Opinion: Columnists

When prophets are false

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Photo - A light shines behind President Barack Obama as he speaks during a campaign event at Bayliss Park, Monday, Aug. 13, 2012, in Council Bluffs, Iowa, during a three day campaign bus tour through Iowa. (AP Photo/Carolyn Kaster)
A light shines behind President Barack Obama as he speaks during a campaign event at Bayliss Park, Monday, Aug. 13, 2012, in Council Bluffs, Iowa, during a three day campaign bus tour through Iowa. (AP Photo/Carolyn Kaster)

Liberal pundits, liberals, the Obama machine and Obama himself all call Paul Ryan a disastrous pick for vice president. That looks like a good sign for the Mitt Romney ticket, given the multiple records Team Obama has set since 2009 for making bad forecasts, losing elections and in general getting things wrong.

They said Obama was a transformational leader who was about to ring in the next great liberal era; that the conservative movement was dead for the next quarter-century; and that the Democratic majority, "emerging" since the late 1990s, was now finally being born. They said a crisis was a bad thing to waste, and instead they got wasted. They said a crisis would make people turn to the state, but they turned against it. They said the stimulus would keep unemployment under 8 percent and voters would love it. Unemployment has been above 8 percent for 40-plus months in succession, and voters did not.

They said people would come to love health care (they didn't), and that people wouldn't resent or remember the way that they'd passed it (they did). They said the Tea Party was "Astroturf," "racist" and would destroy the Republican Party. But it was authentic; it embraced and elected blacks, Hispanics and women; it gave the GOP a bumper crop of magnetic new leaders and led it to a succession of wins.

Meanwhile, Obama lost both his touch and his bearings, and every campaign he came near. He couldn't sell the stimulus or health care to voters. He campaigned for Creigh Deeds (blown away by Bob McDonnell), for Jon Corzine (blown away by Chris Christie) and for Martha Coakley (blown away by Scott Brown.) His party was blown away in the 2010 midterms, losing the House and many statehouses, whose occupants began turning right.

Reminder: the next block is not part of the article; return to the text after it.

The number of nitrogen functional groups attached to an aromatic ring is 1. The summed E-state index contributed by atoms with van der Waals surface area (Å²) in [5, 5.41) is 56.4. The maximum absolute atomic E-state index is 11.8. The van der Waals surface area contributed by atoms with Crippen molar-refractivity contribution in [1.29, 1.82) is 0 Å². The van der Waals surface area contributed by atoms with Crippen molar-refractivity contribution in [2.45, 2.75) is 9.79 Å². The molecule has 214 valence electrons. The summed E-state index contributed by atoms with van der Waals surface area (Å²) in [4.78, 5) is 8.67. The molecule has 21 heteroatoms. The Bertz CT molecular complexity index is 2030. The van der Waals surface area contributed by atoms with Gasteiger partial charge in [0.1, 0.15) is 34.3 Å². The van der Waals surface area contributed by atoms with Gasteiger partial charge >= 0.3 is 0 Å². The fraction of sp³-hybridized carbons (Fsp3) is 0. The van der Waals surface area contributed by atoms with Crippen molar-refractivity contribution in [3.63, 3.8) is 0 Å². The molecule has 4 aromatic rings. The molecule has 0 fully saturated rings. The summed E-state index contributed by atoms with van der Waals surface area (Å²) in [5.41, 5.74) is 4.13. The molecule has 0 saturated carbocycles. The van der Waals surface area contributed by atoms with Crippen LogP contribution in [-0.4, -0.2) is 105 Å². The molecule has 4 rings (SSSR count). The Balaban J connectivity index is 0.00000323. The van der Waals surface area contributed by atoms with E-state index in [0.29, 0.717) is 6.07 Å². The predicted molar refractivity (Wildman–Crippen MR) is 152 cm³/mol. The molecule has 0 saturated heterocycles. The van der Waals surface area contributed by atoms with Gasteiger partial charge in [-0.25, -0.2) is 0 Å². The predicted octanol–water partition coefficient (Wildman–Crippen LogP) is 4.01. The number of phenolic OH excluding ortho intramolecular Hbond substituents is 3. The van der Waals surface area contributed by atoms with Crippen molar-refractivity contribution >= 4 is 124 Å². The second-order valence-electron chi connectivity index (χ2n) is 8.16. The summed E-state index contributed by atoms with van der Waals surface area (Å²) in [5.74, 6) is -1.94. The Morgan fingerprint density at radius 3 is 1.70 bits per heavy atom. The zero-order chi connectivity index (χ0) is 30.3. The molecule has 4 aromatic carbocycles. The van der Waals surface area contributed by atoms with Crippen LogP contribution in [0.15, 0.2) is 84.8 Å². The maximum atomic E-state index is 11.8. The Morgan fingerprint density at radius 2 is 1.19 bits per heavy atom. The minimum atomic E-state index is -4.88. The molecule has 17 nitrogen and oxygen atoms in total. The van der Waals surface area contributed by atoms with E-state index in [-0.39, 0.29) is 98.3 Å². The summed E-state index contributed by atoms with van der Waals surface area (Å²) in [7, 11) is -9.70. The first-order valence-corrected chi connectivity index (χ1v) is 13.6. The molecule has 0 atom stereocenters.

In New Jersey, Christie slashed the budget, cut perks and ripped public unions. His poll numbers dropped at first when teachers complained, but then they began rising. They are now at 56 percent. In Wisconsin, Walker cut costs and then ripped public unions. The unions fought back, took over and trashed the State Capitol, and then launched three separate and unsuccessful drives to defeat him and his supporters at the ballot box. (The only victim worth mentioning is a state senator who had deserted his wife and shacked up with a floozy outside his district). In their drive to nail Walker himself, they raised tons of money and flooded the state with out-of-state workers. Walker won by 7 points, increasing his original 2010 margin of victory against the same Democratic opponent.

Democrats did beat the Tea Party twice (on incompetence, not ideology) and won one House seat in upstate New York, but these were small saves in a cascade of losses. Meanwhile, Occupy Wall Street, embraced by the Left as the Tea Party's counter, drew a collection of looters and losers, and petered out in a pile of debris, filth and feces. A winning campaign this is not.

Greece has gone bust. Spain is in trouble. Around the world, what Walter Russell Mead calls the "blue state model" of welfare state governance is taking on water, including in the U.S. states under liberal governance. Every day, a new town in California goes bankrupt, even as its governor dreams of light rail. This may be why the Mediscare tactics that worked so well from 1996 and 2005 may not work in this era. This why Marco Rubio, who embraced Ryan's "Roadmap" plan in 2010 to reform both Medicare and Social Security, was attacked from the Left by Charlie Crist and the Democrat, yet handily won a three-way election -- in Florida.

Liberals, who may be feeling too cocky, might give a thought to these things.

Examiner Columnist Noemie Emery is contributing editor to The Weekly Standard and author of "Great Expectations: The Troubled Lives of Political Families."

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